The controlling provision in case of serious illness of the President is Section 12. It says that the public shall be informed of the state of President’s health. The members of the Cabinet in charge of national security and foreign relations and the Chief of Staff of the Armed Forces of the Philippines, shall not be denied access to the President during such illness.

Section 11, on the other hand, requires the President to transmit to the President of the Senate and the Speaker of the House of Representatives his written declaration that he is unable to discharge the powers and duties of his office. In this case, the Vice President as acting president shall discharge the powers of the president until he transmits to them a written declaration to the contrary. The Section continues:

“The Vice President shall immediately assume the powers and duties of the office as Acting President whenever a majority of all the Members of the Cabinet transmit to the President of the Senate and to the Speaker of the House of Representatives their written declaration that the President is unable to discharge the powers and duties of his office.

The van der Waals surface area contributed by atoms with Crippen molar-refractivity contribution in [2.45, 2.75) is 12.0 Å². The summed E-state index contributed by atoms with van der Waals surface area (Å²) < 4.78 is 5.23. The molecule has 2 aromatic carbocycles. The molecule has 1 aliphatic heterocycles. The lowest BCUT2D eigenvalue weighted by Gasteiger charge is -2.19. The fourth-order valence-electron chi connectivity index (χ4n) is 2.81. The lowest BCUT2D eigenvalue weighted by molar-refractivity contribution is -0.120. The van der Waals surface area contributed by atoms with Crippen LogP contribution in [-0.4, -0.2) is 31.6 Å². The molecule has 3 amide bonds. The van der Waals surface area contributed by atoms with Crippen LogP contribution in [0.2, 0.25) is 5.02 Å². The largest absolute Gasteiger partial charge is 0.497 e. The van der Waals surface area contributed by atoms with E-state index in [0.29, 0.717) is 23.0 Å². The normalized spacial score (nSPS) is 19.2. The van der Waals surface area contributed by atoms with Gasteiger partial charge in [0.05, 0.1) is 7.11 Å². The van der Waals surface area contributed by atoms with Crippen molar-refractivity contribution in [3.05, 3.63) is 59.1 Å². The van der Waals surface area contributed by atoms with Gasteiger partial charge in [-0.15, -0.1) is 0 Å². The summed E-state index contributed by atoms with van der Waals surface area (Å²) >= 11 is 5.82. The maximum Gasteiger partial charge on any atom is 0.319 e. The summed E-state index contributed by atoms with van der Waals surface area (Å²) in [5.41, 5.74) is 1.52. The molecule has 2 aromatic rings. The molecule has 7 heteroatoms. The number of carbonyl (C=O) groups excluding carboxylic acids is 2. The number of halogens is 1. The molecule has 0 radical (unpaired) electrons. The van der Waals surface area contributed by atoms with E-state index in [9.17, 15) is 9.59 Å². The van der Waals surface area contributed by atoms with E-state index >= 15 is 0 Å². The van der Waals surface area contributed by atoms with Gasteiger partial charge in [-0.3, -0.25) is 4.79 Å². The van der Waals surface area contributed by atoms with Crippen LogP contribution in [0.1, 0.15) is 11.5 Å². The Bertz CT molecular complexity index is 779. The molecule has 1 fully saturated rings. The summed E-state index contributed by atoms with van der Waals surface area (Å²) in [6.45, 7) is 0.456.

The President reassumes the powers and duties of his office once he transmits to the President of the Senate and to the Speaker of the House of Representatives his written declaration that no inability exists.

Should a majority of all the Members of the Cabinet transmit within five days to the President of the Senate and to the Speaker of the House of Representatives, their written declaration that the President is unable to discharge the powers and duties of his office, the Congress shall decide the issue. In deciding, the Congress shall convene, if it is not in session, within forty-eight hours, in accordance with its rules and without need of call. If the Congress determines by a two-thirds vote of both Houses, voting separately, that the President is unable to discharge the powers and duties of his office, the Vice-President shall act as President; otherwise, the President shall continue exercising the powers and duties of his office.”

While Section 11 is clear-cut as to the procedure to be applied in the event the President is unable to discharge the powers of his office, Section 12, which speaks about the requirement to inform the public in case the President is seriously ill, can be a little bit more problematic. The provision does not identify the person/s charged to provide the public the information or the individual to determine the severity of the President’s ailment. Should it be done through Secretary Roque, by the President himself, or by some other government official?